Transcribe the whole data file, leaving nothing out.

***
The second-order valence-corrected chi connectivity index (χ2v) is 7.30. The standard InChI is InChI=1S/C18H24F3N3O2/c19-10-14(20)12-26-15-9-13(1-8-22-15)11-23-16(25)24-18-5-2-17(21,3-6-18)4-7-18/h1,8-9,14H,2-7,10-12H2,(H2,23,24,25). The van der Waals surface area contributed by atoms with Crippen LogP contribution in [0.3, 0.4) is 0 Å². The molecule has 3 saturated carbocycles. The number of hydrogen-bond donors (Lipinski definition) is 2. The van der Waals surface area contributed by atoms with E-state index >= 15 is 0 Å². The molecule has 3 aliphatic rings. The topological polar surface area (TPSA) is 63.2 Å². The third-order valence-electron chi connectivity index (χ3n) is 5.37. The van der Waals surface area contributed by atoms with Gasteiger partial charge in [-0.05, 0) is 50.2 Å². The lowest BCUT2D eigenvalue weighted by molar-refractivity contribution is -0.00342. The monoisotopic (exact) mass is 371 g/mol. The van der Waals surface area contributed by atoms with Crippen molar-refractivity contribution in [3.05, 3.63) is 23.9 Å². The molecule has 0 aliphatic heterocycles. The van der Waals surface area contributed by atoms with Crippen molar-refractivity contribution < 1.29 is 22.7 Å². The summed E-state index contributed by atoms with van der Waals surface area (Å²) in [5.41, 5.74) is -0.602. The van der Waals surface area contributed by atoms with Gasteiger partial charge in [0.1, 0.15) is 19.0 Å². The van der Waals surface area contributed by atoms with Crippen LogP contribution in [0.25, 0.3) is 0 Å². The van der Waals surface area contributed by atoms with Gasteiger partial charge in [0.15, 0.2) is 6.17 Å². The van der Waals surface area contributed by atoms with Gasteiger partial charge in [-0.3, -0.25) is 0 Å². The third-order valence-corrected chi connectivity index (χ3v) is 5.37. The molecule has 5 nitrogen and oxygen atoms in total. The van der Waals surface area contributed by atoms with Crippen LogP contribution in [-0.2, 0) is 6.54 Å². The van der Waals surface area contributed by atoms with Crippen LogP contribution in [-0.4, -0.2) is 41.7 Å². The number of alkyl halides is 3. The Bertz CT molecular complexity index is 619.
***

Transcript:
The second-order valence-corrected chi connectivity index (χ2v) is 7.30. The standard InChI is InChI=1S/C18H24F3N3O2/c19-10-14(20)12-26-15-9-13(1-8-22-15)11-23-16(25)24-18-5-2-17(21,3-6-18)4-7-18/h1,8-9,14H,2-7,10-12H2,(H2,23,24,25). The van der Waals surface area contributed by atoms with Crippen LogP contribution in [0.3, 0.4) is 0 Å². The molecule has 3 saturated carbocycles. The number of hydrogen-bond donors (Lipinski definition) is 2. The van der Waals surface area contributed by atoms with E-state index >= 15 is 0 Å². The molecule has 3 aliphatic rings. The topological polar surface area (TPSA) is 63.2 Å². The third-order valence-electron chi connectivity index (χ3n) is 5.37. The van der Waals surface area contributed by atoms with Gasteiger partial charge in [-0.05, 0) is 50.2 Å². The lowest BCUT2D eigenvalue weighted by molar-refractivity contribution is -0.00342. The monoisotopic (exact) mass is 371 g/mol. The van der Waals surface area contributed by atoms with Crippen molar-refractivity contribution in [3.05, 3.63) is 23.9 Å². The molecule has 0 aliphatic heterocycles. The van der Waals surface area contributed by atoms with Crippen molar-refractivity contribution < 1.29 is 22.7 Å². The summed E-state index contributed by atoms with van der Waals surface area (Å²) in [5.41, 5.74) is -0.602. The van der Waals surface area contributed by atoms with Gasteiger partial charge in [0.1, 0.15) is 19.0 Å². The van der Waals surface area contributed by atoms with Crippen LogP contribution in [0.25, 0.3) is 0 Å². The van der Waals surface area contributed by atoms with Gasteiger partial charge in [0.15, 0.2) is 6.17 Å². The van der Waals surface area contributed by atoms with Gasteiger partial charge in [-0.3, -0.25) is 0 Å². The third-order valence-corrected chi connectivity index (χ3v) is 5.37. The molecule has 5 nitrogen and oxygen atoms in total. The van der Waals surface area contributed by atoms with Crippen LogP contribution in [-0.2, 0) is 6.54 Å². The van der Waals surface area contributed by atoms with Crippen LogP contribution in [-0.4, -0.2) is 41.7 Å². The number of alkyl halides is 3. The Bertz CT molecular complexity index is 619.